The Greenspan Put II

Among the sad stories making their way around the worldwide web is this one from Philadelphia. “The Internet mania that thrilled and then battered Wall Street claimed one of its most aggressive promoters as a victim,” reports Joseph DiStefano.

“Like a high-stakes gambler risking the biggest bet of a long career,” reporter DiStefano dramatized the situation, “Safeguard Scientifics Inc.’s chairman, Warren V. ‘Pete’ Musser, borrowed heavily this year to invest in the stocks of the company’s faltering Internet affiliates.”

Mr. Musser is no fool. The 73-year-old investor built one of the most successful new tech incubation companies in the nation – with huge stakes in the well-known stars of the Internet world – such as ICG, VerticalNet, and U.S. Interactive. He did not get to this position overnight. Instead, he began the firm decades ago and knew his business well.

“Of all the guys who should have known better,” said Howard Butcher IV, a Main Line investor, who is described as a longtime Internet skeptic. “He’s a consummate stock promoter. You’d think he would have unloaded it and had his big nest egg of cash instead of being in debt.”

But Musser apparently succumbed to the risk all stock promoters face – he came to believe his own hype.

“There’s nothing new about the ‘new’ economy,” commented Mr. Butcher. Musser was forced to sell 80% of his shares to cover an old-fashioned margin call. The shares, worth $738 million in March, brought less than $100 million.

It may be too late for Mr. Musser, but the financial press worldwide reported that Mr. Greenspan is on his way with help. “Greenspan Arrests Wall Street Collapse” heralded the front page of France’s leading financial paper, La Tribune, yesterday.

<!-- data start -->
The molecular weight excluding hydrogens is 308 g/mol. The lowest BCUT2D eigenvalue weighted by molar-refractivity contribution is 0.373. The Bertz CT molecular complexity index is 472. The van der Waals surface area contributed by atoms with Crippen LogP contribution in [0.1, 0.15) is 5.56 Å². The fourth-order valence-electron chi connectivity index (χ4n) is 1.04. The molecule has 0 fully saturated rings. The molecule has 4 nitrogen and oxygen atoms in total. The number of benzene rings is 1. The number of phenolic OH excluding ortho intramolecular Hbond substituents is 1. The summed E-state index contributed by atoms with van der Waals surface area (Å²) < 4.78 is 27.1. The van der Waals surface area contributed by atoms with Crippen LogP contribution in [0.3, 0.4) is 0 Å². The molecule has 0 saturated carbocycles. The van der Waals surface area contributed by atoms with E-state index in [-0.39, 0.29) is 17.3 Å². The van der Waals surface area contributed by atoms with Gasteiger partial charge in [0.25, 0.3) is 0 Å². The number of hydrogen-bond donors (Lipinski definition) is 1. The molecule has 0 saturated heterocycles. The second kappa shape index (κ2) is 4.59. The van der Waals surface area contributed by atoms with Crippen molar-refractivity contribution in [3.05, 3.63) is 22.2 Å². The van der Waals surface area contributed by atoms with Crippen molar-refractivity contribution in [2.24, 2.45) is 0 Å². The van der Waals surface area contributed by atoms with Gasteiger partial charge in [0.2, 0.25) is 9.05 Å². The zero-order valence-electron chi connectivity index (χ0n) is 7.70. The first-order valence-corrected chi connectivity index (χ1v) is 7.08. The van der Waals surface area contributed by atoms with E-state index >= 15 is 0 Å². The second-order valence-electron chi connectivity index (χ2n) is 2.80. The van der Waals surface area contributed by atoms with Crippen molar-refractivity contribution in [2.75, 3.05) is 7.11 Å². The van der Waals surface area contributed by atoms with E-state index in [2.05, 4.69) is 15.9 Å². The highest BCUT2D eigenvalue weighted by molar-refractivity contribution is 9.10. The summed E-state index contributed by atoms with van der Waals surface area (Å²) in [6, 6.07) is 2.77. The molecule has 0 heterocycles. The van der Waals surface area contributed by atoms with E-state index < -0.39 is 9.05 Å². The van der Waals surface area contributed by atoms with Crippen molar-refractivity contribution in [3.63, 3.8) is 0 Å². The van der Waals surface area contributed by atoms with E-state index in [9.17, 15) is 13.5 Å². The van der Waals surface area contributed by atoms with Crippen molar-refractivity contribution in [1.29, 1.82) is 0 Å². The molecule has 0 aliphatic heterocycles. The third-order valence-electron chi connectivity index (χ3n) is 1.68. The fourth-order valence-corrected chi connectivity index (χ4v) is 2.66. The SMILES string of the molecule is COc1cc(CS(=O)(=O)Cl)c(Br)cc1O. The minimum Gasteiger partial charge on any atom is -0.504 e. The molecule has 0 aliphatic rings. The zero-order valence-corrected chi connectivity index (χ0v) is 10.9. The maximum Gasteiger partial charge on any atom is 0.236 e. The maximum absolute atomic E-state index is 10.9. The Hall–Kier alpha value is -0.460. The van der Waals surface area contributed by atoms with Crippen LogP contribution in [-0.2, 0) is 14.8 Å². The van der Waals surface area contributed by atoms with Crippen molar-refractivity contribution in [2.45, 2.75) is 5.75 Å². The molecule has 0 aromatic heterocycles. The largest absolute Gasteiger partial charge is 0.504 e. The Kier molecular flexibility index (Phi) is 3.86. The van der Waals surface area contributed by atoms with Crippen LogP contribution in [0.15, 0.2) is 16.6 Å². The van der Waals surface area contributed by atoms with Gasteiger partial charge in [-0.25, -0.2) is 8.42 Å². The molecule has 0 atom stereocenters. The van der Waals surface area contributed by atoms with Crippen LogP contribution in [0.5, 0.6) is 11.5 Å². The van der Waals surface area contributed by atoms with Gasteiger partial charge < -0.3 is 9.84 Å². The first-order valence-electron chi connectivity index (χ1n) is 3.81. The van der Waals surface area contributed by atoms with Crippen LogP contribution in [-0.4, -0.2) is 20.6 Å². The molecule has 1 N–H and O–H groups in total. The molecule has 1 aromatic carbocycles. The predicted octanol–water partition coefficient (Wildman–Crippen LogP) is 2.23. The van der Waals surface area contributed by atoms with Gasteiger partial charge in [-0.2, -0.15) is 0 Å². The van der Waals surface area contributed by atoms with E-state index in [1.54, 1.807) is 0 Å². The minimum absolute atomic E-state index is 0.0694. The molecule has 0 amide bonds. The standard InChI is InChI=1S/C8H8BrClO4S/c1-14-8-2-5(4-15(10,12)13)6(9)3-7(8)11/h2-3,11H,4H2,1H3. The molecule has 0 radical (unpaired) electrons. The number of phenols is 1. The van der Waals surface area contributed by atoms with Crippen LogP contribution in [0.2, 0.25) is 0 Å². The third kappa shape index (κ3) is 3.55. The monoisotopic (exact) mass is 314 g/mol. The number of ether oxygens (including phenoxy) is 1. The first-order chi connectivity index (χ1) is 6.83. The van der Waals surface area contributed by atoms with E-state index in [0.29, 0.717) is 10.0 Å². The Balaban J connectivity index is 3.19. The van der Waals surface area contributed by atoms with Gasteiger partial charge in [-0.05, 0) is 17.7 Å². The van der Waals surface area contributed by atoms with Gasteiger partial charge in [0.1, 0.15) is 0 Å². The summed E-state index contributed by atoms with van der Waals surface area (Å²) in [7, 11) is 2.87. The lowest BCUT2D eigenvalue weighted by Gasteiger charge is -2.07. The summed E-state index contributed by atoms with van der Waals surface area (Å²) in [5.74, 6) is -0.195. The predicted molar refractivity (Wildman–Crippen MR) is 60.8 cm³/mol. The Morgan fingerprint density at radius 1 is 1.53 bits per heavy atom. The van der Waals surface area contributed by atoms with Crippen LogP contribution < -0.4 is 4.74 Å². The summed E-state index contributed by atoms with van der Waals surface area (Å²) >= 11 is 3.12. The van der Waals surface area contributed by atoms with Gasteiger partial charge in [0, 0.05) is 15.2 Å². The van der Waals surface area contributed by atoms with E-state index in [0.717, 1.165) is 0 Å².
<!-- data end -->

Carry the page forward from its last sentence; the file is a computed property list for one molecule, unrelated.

Shareholders believe that Mr. Greenspan still holds the big put option that will save them from losses. But does he? Can a change in policy by the Fed save the Mr. Mussers of this world? Or are their investments so imbecilic, so suicidal, so hopeless that they cannot avoid self- destruction? spent $179 to acquire each dog food customer. Now that the company has gone belly-up, what is left? How can a change in interest rate policy bring back the millions that were spent?

Likewise, lost $37 million in the first 9 months of this year – or nearly $400 for every one of its paying customers. announced the closing of its UK office…and a 20% cut in employees. Maybe someday it will find a business model that works. But how will a lower fed funds rate help investors recover the $37 million?

How can the telecoms hope to recover that vast amounts they have spent over the last two years? How can those who lent them money hope to get their money back?

“The numbers coming out of the economy this quarter are going to be modest numbers,” Henry Kaufman forecast yesterday, “It is going to require more than a quarter point move by the Fed to bring some momentum back to the economy.”

Early next year, Greenspan and co. are likely to cut rates by a quarter point. Maybe a half point. Suppose they do?

Many companies are already shut out of the capital markets – not because rates are too high, but because they’re perceived as bad credit risks. Other companies are paying 17% or more to attract capital – even though the Fed Funds rate is half that amount. A rate cut, says Goldman Sachs senior economist Ed McKelvey, “is not going to affect the cost of credit a whole lot.”

A cut in the Fed Funds rate doesn’t all of a sudden make these borrowers more creditworthy. No one is going to jump at the chance to lend money to TheStreet or Amazon or other CWI – ‘companies with issues’ – borrowers just because the Fed cuts rates. It is big Bankruptcies not the big Bottom that is the problem.

If a man borrows more than he can afford…and spends the money on high living rather than productive investments… lower interest rates do not make you want to lend him more. He needs to put his financial affairs in order first – and that can’t be done by borrowing more money.